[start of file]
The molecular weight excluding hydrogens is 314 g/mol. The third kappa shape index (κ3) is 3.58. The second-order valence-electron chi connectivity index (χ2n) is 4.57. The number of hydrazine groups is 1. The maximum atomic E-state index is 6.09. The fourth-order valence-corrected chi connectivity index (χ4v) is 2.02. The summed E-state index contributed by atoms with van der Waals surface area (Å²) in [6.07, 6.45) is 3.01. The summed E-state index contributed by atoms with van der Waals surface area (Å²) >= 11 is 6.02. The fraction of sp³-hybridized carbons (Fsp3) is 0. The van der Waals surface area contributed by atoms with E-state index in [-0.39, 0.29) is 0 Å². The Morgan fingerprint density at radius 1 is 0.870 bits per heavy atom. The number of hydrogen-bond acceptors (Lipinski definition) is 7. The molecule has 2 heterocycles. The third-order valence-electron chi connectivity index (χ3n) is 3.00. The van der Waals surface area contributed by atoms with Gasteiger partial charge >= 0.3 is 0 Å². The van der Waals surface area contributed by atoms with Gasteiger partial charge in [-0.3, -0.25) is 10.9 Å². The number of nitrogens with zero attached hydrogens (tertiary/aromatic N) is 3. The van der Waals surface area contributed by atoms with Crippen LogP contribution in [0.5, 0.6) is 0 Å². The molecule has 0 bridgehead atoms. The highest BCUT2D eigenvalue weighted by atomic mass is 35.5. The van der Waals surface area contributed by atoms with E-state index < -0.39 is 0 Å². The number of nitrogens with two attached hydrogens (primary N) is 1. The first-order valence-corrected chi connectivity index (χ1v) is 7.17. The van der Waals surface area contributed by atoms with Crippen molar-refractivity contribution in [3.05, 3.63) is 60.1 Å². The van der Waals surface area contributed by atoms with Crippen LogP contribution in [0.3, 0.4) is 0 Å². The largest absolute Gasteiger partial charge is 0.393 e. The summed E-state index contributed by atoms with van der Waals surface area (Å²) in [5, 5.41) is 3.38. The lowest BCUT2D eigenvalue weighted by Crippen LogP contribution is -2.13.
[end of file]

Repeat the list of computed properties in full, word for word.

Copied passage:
The molecular weight excluding hydrogens is 314 g/mol. The third kappa shape index (κ3) is 3.58. The second-order valence-electron chi connectivity index (χ2n) is 4.57. The number of hydrazine groups is 1. The maximum atomic E-state index is 6.09. The fourth-order valence-corrected chi connectivity index (χ4v) is 2.02. The summed E-state index contributed by atoms with van der Waals surface area (Å²) in [6.07, 6.45) is 3.01. The summed E-state index contributed by atoms with van der Waals surface area (Å²) >= 11 is 6.02. The fraction of sp³-hybridized carbons (Fsp3) is 0. The van der Waals surface area contributed by atoms with E-state index in [-0.39, 0.29) is 0 Å². The Morgan fingerprint density at radius 1 is 0.870 bits per heavy atom. The number of hydrogen-bond acceptors (Lipinski definition) is 7. The molecule has 2 heterocycles. The third-order valence-electron chi connectivity index (χ3n) is 3.00. The van der Waals surface area contributed by atoms with Gasteiger partial charge >= 0.3 is 0 Å². The van der Waals surface area contributed by atoms with Gasteiger partial charge in [-0.3, -0.25) is 10.9 Å². The number of nitrogens with zero attached hydrogens (tertiary/aromatic N) is 3. The van der Waals surface area contributed by atoms with Crippen LogP contribution in [0.5, 0.6) is 0 Å². The molecule has 0 bridgehead atoms. The highest BCUT2D eigenvalue weighted by atomic mass is 35.5. The van der Waals surface area contributed by atoms with E-state index < -0.39 is 0 Å². The number of nitrogens with two attached hydrogens (primary N) is 1. The first-order valence-corrected chi connectivity index (χ1v) is 7.17. The van der Waals surface area contributed by atoms with Crippen molar-refractivity contribution in [3.05, 3.63) is 60.1 Å². The van der Waals surface area contributed by atoms with Crippen LogP contribution in [0.3, 0.4) is 0 Å². The largest absolute Gasteiger partial charge is 0.393 e. The summed E-state index contributed by atoms with van der Waals surface area (Å²) in [5, 5.41) is 3.38. The lowest BCUT2D eigenvalue weighted by Crippen LogP contribution is -2.13.